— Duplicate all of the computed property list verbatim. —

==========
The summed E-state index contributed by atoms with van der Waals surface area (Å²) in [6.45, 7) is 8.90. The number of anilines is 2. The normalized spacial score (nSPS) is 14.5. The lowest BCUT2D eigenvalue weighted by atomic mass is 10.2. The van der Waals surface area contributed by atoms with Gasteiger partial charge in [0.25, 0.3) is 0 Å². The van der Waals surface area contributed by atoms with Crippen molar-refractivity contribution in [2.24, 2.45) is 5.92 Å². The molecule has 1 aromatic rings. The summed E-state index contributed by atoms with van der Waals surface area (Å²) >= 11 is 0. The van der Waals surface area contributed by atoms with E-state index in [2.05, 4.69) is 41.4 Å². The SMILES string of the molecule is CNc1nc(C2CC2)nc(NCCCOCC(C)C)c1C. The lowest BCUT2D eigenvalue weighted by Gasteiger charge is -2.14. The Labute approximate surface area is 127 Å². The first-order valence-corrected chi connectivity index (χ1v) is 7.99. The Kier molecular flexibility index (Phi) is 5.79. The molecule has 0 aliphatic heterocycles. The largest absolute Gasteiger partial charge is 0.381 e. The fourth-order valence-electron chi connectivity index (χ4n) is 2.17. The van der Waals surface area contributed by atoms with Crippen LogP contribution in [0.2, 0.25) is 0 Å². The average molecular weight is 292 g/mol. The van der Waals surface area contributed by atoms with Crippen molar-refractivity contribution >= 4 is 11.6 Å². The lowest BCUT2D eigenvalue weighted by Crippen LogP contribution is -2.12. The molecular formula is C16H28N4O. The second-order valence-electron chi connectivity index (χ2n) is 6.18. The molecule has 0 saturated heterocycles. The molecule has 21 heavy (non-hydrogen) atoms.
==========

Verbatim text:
The summed E-state index contributed by atoms with van der Waals surface area (Å²) in [6.45, 7) is 8.90. The number of anilines is 2. The normalized spacial score (nSPS) is 14.5. The lowest BCUT2D eigenvalue weighted by atomic mass is 10.2. The van der Waals surface area contributed by atoms with Gasteiger partial charge in [0.25, 0.3) is 0 Å². The van der Waals surface area contributed by atoms with Crippen molar-refractivity contribution in [2.24, 2.45) is 5.92 Å². The molecule has 1 aromatic rings. The summed E-state index contributed by atoms with van der Waals surface area (Å²) >= 11 is 0. The van der Waals surface area contributed by atoms with E-state index in [2.05, 4.69) is 41.4 Å². The SMILES string of the molecule is CNc1nc(C2CC2)nc(NCCCOCC(C)C)c1C. The lowest BCUT2D eigenvalue weighted by Gasteiger charge is -2.14. The Labute approximate surface area is 127 Å². The first-order valence-corrected chi connectivity index (χ1v) is 7.99. The Kier molecular flexibility index (Phi) is 5.79. The molecule has 0 aliphatic heterocycles. The largest absolute Gasteiger partial charge is 0.381 e. The fourth-order valence-electron chi connectivity index (χ4n) is 2.17. The van der Waals surface area contributed by atoms with Crippen LogP contribution in [0.2, 0.25) is 0 Å². The average molecular weight is 292 g/mol. The van der Waals surface area contributed by atoms with Crippen molar-refractivity contribution >= 4 is 11.6 Å². The lowest BCUT2D eigenvalue weighted by Crippen LogP contribution is -2.12. The molecular formula is C16H28N4O. The second-order valence-electron chi connectivity index (χ2n) is 6.18. The molecule has 0 saturated heterocycles. The molecule has 21 heavy (non-hydrogen) atoms.